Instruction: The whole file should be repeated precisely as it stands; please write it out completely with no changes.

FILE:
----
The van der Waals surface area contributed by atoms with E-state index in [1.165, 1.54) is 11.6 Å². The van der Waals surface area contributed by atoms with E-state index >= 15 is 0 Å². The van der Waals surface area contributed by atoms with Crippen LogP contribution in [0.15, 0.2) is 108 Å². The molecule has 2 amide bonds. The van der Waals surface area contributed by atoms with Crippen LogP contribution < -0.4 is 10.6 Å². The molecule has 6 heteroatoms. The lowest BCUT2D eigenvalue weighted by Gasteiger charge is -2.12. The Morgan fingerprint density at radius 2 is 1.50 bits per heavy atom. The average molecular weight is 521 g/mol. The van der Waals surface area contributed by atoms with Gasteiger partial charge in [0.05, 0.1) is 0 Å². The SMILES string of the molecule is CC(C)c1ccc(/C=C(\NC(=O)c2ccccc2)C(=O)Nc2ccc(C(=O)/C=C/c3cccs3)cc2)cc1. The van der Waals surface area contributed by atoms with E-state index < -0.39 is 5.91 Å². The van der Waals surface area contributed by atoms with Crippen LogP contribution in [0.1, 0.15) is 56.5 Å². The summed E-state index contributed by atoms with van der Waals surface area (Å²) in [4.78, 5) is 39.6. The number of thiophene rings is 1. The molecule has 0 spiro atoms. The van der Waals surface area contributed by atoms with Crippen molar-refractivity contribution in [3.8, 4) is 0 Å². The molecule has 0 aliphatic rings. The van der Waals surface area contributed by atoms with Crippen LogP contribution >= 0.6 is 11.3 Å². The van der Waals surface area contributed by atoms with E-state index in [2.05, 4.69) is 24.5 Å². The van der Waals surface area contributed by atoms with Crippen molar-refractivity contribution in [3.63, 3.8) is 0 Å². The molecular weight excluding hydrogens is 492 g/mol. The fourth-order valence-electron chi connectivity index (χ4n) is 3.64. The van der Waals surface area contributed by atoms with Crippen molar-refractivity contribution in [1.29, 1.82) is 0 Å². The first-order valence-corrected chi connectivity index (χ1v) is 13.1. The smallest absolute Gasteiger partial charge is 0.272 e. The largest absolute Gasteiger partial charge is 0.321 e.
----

The van der Waals surface area contributed by atoms with E-state index in [1.165, 1.54) is 11.6 Å². The van der Waals surface area contributed by atoms with E-state index >= 15 is 0 Å². The van der Waals surface area contributed by atoms with Crippen LogP contribution in [0.15, 0.2) is 108 Å². The molecule has 2 amide bonds. The van der Waals surface area contributed by atoms with Crippen LogP contribution < -0.4 is 10.6 Å². The molecule has 6 heteroatoms. The lowest BCUT2D eigenvalue weighted by Gasteiger charge is -2.12. The Morgan fingerprint density at radius 2 is 1.50 bits per heavy atom. The average molecular weight is 521 g/mol. The van der Waals surface area contributed by atoms with Gasteiger partial charge in [0.05, 0.1) is 0 Å². The SMILES string of the molecule is CC(C)c1ccc(/C=C(\NC(=O)c2ccccc2)C(=O)Nc2ccc(C(=O)/C=C/c3cccs3)cc2)cc1. The van der Waals surface area contributed by atoms with E-state index < -0.39 is 5.91 Å². The van der Waals surface area contributed by atoms with Crippen LogP contribution in [0.1, 0.15) is 56.5 Å². The summed E-state index contributed by atoms with van der Waals surface area (Å²) in [4.78, 5) is 39.6. The number of thiophene rings is 1. The molecule has 0 spiro atoms. The van der Waals surface area contributed by atoms with Crippen molar-refractivity contribution in [3.8, 4) is 0 Å². The molecule has 0 aliphatic rings. The van der Waals surface area contributed by atoms with Crippen LogP contribution >= 0.6 is 11.3 Å². The van der Waals surface area contributed by atoms with E-state index in [2.05, 4.69) is 24.5 Å². The van der Waals surface area contributed by atoms with Crippen molar-refractivity contribution in [3.63, 3.8) is 0 Å². The molecular weight excluding hydrogens is 492 g/mol. The fourth-order valence-electron chi connectivity index (χ4n) is 3.64. The van der Waals surface area contributed by atoms with Crippen molar-refractivity contribution in [1.29, 1.82) is 0 Å². The first-order valence-corrected chi connectivity index (χ1v) is 13.1. The smallest absolute Gasteiger partial charge is 0.272 e. The largest absolute Gasteiger partial charge is 0.321 e.